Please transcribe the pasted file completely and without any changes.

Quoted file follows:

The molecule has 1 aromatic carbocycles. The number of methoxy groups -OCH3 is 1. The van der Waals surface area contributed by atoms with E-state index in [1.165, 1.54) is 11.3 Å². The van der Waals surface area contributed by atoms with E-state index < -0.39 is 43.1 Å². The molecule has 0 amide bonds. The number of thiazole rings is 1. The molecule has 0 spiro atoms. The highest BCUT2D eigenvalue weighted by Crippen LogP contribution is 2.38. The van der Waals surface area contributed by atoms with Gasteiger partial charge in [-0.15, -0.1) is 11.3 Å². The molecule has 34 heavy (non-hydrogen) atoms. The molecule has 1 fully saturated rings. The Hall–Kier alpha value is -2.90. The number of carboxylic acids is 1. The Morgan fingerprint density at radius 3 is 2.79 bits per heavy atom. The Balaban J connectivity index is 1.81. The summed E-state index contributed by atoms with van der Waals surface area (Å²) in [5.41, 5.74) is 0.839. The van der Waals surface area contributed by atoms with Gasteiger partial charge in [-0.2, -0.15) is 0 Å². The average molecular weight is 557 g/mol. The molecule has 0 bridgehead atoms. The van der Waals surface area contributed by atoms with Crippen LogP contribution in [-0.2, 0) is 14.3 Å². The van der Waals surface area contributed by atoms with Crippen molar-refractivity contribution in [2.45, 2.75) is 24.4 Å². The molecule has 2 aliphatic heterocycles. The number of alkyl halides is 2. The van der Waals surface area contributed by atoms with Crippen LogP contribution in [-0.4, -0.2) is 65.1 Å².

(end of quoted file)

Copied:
The molecule has 1 aromatic carbocycles. The number of methoxy groups -OCH3 is 1. The van der Waals surface area contributed by atoms with E-state index in [1.165, 1.54) is 11.3 Å². The van der Waals surface area contributed by atoms with E-state index < -0.39 is 43.1 Å². The molecule has 0 amide bonds. The number of thiazole rings is 1. The molecule has 0 spiro atoms. The highest BCUT2D eigenvalue weighted by Crippen LogP contribution is 2.38. The van der Waals surface area contributed by atoms with Gasteiger partial charge in [-0.15, -0.1) is 11.3 Å². The molecule has 34 heavy (non-hydrogen) atoms. The molecule has 1 fully saturated rings. The Hall–Kier alpha value is -2.90. The number of carboxylic acids is 1. The Morgan fingerprint density at radius 3 is 2.79 bits per heavy atom. The Balaban J connectivity index is 1.81. The summed E-state index contributed by atoms with van der Waals surface area (Å²) in [5.41, 5.74) is 0.839. The van der Waals surface area contributed by atoms with Gasteiger partial charge in [-0.2, -0.15) is 0 Å². The average molecular weight is 557 g/mol. The molecule has 0 bridgehead atoms. The van der Waals surface area contributed by atoms with Crippen LogP contribution in [-0.2, 0) is 14.3 Å². The van der Waals surface area contributed by atoms with Crippen molar-refractivity contribution in [2.45, 2.75) is 24.4 Å². The molecule has 2 aliphatic heterocycles. The number of alkyl halides is 2. The van der Waals surface area contributed by atoms with Crippen LogP contribution in [-0.4, -0.2) is 65.1 Å².